• ½ teaspoon of sugar

Omelette garnish (to serve)

  • 2 eggs
  • A pinch of salt
  • ½ a cucumber finely sliced length ways (to serve)

First make the omelette garnish. Beat the eggs until foamy and add a pinch of salt. Heat a little oil in a large frying pan. Put half the egg mixture in the pan and swirl around until you have a very thin layer of egg. When set (about 1 minute) flip over and cook for a further 30 seconds. Repeat with the remaining egg mixture. Roll both omelettes up tightly and cut into fine strips. Set aside.

Put all the ingredients for the spice paste into a food processor or pestle and mortar and grind or pound until you have a fine paste.

Heat a tablespoon of oil in a wok until smoking. Add the spice paste and cook for a minute, then add the prawns and stir fry until warmed or cooked through (this will depend on whether you are using cooked or raw prawns).

Add another tablespoon of oil to the pan and then tip in the rice and cook until it’s heated through, stirring regularly to break up any lumps.

Then add the soy sauce, kecap manis and spring onions and stir fry for another minute.

Serve with the sliced cucumber and thinly sliced omelette.

Note: If you like you could use finely sliced chicken breast or rump steak instead of prawns. You could also substitute the omelette strips for a fried egg. Crispy fried onions as a garnish are also nice if you can be bothered.

Super quick prawn curry

prawn curry 2
When we go for a curry my favourite dish is prawn puri and (being very stuck in my ways) this is what I always order. As a special treat my husband recreated the dish for me at home, cobbling together several recipes he found on the internet. He did such a great job that I kept the recipes and whilst I don’t bother with the puris (deep frying them is a bit of a faff) I love the prawn curry filling so much that I’m happy to have it with just rice.

This is super quick and ideal for a mid-week dinner when you don’t have much time. You can make it in less than 15 minutes – which is the time it takes to cook the rice. If you keep a bag of frozen prawns in the freezer then it makes a great standby.

Prawn curry

Serves 2

  • About 15 large prawns (cooked or raw), if you’re using frozen prawns then defrost them first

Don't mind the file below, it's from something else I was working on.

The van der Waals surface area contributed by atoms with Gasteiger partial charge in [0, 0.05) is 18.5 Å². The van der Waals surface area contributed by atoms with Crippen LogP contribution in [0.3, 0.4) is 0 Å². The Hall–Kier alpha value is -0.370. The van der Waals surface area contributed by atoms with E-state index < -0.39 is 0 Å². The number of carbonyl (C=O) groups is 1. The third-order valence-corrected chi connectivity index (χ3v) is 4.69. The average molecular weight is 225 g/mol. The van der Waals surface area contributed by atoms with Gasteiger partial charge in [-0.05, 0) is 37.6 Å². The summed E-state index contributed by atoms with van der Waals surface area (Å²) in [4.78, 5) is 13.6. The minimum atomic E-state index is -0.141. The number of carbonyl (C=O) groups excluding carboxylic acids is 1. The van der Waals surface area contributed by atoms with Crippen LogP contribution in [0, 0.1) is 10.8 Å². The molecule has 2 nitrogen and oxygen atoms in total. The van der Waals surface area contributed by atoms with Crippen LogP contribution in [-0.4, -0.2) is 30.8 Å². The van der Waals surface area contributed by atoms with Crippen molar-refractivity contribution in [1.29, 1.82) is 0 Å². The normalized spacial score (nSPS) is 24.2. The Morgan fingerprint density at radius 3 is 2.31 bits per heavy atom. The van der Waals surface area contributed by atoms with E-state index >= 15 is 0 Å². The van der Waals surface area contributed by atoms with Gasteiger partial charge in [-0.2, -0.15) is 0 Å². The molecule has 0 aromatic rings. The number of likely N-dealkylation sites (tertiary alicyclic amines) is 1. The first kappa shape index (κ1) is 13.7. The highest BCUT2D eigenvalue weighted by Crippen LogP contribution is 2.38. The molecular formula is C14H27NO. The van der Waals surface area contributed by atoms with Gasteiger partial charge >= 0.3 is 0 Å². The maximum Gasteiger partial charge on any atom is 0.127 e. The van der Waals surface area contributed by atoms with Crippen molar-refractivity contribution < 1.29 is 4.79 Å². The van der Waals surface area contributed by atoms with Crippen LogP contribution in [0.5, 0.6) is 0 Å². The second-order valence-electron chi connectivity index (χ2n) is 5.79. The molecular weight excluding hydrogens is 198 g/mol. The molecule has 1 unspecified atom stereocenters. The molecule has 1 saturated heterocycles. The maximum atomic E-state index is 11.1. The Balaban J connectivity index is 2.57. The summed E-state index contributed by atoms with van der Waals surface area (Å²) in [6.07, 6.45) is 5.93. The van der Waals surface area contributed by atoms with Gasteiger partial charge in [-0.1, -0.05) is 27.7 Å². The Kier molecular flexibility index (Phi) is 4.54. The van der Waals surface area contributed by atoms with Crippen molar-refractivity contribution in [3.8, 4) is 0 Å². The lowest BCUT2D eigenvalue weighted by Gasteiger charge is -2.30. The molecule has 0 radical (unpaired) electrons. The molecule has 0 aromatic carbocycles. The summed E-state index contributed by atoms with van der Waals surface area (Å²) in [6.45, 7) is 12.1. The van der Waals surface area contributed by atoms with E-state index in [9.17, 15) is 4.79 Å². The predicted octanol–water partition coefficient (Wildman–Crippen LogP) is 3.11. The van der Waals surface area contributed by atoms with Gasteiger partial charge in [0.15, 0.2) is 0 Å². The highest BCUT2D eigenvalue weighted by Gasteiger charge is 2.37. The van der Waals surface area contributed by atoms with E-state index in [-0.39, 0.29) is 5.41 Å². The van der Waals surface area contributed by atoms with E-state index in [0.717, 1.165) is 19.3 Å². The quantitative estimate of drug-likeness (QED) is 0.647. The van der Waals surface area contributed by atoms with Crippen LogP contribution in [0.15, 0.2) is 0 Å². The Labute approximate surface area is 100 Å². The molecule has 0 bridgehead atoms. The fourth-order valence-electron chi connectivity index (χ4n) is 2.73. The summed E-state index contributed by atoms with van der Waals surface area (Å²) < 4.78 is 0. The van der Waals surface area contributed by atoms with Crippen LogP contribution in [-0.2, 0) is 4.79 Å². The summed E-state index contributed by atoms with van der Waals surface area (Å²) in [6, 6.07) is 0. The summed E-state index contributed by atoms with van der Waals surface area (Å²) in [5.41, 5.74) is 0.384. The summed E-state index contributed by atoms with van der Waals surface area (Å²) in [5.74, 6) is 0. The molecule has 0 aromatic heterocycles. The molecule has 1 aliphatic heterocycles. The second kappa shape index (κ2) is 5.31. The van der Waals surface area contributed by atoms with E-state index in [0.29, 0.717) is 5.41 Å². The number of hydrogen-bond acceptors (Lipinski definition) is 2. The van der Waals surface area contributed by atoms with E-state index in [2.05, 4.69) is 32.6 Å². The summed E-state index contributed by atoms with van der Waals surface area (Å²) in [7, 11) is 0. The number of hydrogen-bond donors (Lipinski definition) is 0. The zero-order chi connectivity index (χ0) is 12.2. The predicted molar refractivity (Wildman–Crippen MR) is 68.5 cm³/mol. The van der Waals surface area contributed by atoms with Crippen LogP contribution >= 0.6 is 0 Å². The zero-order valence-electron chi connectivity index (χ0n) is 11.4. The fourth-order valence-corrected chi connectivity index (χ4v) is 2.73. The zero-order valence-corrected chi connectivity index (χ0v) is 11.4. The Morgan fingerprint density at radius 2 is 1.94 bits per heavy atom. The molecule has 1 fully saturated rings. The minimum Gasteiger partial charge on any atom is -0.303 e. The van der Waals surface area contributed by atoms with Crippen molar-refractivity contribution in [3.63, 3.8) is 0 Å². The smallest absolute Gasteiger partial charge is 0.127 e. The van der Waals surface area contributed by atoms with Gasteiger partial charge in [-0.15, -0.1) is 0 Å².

• 1 teaspoon of turmeric
  • 1 teaspoon of ghee, or oil
  • ½ onion, finely chopped
  • 1 large clove of garlic, crushed
  • 1 thumb sized piece of ginger, crushed
  • 1 teaspoon of garam masala
  • 1 teaspoon of ground coriander
  • 1 teaspoon of cumin
  • ½ – 1 teaspoon of chilli flakes, depending on how hot you like it, or you can use fresh chillies
  • ½ tin of chopped tomatoes
  • A good pinch of salt
  • 1 teaspoon of malt vinegar
  • 2 tablespoons of single cream
  • A tablespoon of chopped coriander (or thereabouts)

First dust the prawns in turmeric and set aside.

Fry the onions in ghee or oil over a medium heat until softened and golden brown (about 3-4 minutes).

Add the crushed garlic, ginger, garam masala, ground coriander, cumin and chilli and fry for one minute.

Then add the tomatoes and cook for another 3-4 minutes until the mixture reduces and thickens slightly (if it thickens too much then you just need to add a little water). Add a good pinch of salt at this stage.

Stir in the prawns, cover the pan with a lid and cook until the prawns are cooked through. This will only be a couple of minutes if you are using cooked prawns and a little longer 3-4 minutes if you’re using raw ones.

Finally, add the malt vinegar and cream and stir.

Serve with rice and garnished with fresh coriander.

NOTE: If you need a recipe for cooking rice see my previous post ‘Nice Rice’ and follow the instructions for cooking rice to accompany Indian food.